As Congress continues to feud over the 2011 budget, defense agencies are struggling to maintain operations and equipment programs.

The Army and Marine Corps have imposed a hiring freeze for civilian employees that perform duties such as payroll, security and air traffic control. Also, the Defense Department has delayed equipment repairs on a new Virginia-class submarine, the purchase of Chinook helicopters and the rebuilding of war-damaged Humvees.

The U.S. government is currently being funded under a stop-gap budget extension that sets federal government funding at the 2010 level. Republicans who control the House and Senate Republicans say they are using this opportunity to end dozens of programs and slash spending on numerous others, in order to rein in federal spending.

As a result, there is “inefficient, start-and-stop management” of the armed forces, with greater use of one- and two-month contracts that are inherently inefficient said Defense Secretary Robert Gates. Senator Susan Collins told the New York Times that the use of stopgap spending bills not only hurt military readiness, but also imperiled jobs at shipyards, factories and military installations.

Deputy Defense Secretary William Lynn said the temporary funding “is not a workable approach” since it restricts spending. “Serious problems are already occurring,” he said. “If the current CR continues throughout the year, it will cause significantly more harm.”

The budget impasse has also stalled contracts for companies NitroSecurity, a cybersecurity company who works with the Defense Department, NASA and the Food and Drug Administration. “We have been selected for additional contracts, but the money is in limbo because of the continuing resolution,” said Kenneth R. Levine, the chief executive of NitroSecurity.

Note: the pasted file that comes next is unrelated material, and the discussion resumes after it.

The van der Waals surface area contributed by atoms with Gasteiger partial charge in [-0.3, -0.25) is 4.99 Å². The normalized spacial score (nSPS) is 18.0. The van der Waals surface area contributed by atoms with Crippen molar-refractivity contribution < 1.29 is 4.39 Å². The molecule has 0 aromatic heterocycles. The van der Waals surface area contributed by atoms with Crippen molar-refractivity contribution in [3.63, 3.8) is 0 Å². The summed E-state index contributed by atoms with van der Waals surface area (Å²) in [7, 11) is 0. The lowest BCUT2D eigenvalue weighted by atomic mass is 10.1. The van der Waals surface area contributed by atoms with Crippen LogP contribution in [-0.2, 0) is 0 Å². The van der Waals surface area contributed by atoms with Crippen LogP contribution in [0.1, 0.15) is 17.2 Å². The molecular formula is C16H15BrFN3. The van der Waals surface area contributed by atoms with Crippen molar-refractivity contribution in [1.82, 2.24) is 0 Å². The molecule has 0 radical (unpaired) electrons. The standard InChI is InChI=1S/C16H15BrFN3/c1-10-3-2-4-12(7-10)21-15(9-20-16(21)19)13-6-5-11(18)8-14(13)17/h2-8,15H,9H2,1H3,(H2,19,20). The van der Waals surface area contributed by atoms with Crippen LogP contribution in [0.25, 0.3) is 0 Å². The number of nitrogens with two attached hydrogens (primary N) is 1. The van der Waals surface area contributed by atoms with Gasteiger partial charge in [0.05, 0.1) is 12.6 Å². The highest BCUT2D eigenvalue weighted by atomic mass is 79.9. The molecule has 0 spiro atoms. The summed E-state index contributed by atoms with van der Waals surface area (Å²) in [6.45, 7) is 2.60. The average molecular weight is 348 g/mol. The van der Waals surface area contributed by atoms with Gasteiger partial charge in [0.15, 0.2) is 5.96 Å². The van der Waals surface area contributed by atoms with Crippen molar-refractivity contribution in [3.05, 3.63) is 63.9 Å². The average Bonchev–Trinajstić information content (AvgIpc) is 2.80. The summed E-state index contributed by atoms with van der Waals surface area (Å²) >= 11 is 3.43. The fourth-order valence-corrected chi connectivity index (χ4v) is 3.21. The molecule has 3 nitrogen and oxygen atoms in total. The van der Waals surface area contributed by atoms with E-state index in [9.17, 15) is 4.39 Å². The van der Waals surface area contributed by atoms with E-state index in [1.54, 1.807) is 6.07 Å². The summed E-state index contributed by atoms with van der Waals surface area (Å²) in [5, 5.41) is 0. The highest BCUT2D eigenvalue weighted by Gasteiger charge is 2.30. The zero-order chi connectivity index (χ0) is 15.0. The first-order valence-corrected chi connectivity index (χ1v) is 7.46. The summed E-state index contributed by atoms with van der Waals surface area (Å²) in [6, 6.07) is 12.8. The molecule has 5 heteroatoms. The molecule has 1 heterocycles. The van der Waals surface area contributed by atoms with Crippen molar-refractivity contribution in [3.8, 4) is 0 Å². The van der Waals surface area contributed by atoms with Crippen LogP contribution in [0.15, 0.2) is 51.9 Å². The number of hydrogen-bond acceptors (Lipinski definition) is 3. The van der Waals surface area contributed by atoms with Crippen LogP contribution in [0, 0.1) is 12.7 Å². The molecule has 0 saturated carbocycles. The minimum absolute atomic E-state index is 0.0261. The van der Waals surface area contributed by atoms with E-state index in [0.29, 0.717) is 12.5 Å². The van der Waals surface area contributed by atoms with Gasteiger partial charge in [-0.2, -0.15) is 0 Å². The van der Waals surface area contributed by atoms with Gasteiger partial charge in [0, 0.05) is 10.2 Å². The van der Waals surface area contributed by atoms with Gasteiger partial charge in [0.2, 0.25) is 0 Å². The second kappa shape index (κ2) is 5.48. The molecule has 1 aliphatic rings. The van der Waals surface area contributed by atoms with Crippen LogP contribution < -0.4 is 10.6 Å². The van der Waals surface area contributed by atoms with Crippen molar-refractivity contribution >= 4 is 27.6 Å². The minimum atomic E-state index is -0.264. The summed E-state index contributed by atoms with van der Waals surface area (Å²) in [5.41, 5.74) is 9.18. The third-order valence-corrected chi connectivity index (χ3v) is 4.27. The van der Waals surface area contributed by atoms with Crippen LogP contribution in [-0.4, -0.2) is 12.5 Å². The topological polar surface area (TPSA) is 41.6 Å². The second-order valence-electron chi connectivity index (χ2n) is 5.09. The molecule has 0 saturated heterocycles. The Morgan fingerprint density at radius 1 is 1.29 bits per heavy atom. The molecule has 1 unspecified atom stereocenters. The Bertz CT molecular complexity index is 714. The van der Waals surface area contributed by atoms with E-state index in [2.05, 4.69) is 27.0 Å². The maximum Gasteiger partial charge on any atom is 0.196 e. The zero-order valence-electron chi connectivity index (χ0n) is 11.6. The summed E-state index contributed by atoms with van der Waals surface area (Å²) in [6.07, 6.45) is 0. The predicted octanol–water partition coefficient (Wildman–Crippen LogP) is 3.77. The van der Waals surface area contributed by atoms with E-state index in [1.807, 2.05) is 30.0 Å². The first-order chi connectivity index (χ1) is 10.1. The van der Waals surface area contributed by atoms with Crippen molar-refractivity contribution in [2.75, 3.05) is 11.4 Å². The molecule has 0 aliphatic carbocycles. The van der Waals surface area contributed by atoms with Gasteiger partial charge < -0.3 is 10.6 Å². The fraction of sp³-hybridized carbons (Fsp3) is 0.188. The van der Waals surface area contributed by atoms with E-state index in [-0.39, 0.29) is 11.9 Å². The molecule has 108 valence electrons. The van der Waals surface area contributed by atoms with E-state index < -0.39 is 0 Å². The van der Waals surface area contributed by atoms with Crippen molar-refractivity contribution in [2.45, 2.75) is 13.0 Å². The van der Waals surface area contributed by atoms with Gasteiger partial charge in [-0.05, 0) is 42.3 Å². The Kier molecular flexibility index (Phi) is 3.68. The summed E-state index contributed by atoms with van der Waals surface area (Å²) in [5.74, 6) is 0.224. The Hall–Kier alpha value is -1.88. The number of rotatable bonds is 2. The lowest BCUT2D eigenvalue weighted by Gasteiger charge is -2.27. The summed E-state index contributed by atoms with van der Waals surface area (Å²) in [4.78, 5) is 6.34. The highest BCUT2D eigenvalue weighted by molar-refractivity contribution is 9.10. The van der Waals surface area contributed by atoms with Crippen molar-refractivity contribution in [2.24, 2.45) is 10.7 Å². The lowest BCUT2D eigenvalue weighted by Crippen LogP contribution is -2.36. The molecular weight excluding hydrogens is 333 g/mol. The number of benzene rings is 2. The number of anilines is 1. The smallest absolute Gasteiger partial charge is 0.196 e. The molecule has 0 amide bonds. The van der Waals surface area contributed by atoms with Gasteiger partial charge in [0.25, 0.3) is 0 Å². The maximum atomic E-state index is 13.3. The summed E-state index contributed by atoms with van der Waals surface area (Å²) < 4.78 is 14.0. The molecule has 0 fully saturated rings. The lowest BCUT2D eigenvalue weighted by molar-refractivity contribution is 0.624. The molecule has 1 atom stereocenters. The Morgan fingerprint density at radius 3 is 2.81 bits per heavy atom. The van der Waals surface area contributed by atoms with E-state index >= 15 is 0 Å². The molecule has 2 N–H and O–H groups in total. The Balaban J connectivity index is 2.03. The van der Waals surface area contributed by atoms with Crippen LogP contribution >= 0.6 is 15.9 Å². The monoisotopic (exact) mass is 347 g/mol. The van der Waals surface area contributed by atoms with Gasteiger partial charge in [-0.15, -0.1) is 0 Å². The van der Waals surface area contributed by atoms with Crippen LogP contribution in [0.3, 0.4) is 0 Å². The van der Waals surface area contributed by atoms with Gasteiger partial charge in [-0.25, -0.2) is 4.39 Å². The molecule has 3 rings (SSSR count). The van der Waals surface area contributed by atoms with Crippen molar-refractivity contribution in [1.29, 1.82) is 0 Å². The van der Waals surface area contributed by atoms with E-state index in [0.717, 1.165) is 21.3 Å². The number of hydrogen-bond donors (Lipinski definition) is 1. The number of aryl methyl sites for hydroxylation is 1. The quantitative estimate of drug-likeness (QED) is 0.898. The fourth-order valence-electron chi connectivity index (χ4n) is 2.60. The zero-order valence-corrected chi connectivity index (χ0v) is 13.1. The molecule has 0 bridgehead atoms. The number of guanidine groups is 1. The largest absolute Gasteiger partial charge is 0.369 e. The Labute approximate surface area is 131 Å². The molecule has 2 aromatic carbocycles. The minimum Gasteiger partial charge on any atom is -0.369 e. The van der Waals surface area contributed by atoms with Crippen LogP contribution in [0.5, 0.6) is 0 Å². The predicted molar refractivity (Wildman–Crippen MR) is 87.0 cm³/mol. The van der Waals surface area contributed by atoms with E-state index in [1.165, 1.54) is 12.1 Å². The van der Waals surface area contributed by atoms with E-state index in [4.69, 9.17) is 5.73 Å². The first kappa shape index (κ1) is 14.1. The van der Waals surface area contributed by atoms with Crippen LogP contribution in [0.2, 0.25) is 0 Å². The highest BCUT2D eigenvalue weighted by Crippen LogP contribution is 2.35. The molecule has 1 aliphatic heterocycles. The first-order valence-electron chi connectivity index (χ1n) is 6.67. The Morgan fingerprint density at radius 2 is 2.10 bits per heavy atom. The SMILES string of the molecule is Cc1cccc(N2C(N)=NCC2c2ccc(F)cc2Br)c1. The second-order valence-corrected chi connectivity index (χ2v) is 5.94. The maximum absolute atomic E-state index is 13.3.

The Navy said the cuts have delayed some projects and could jeopardize about 90 construction projects in 13 states, costing up to 7,300 jobs. The Navy could cancel another 1,300 private sector jobs related to maintenance on ships, aircraft and engines.

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Chandler Harris is a freelance business and technology writer located in Silicon Valley. He has written for numerous publications including Entrepreneur, InformationWeek, San Jose Magazine, Government Technology, Public CIO,, U.S. Banker, Digital Communities Magazine, Converge Magazine, Surfer's Journal, Adventure Sports Magazine,, and the San Jose Business Journal. Chandler is also engaged in helping companies further their content marketing needs through content strategy, optimization and creation, as well as blogging and social media platforms. When he's not writing, Chandler enjoys his beach haunt of Santa Cruz where he rides roller coasters with his son, surfs and bikes across mountain ranges.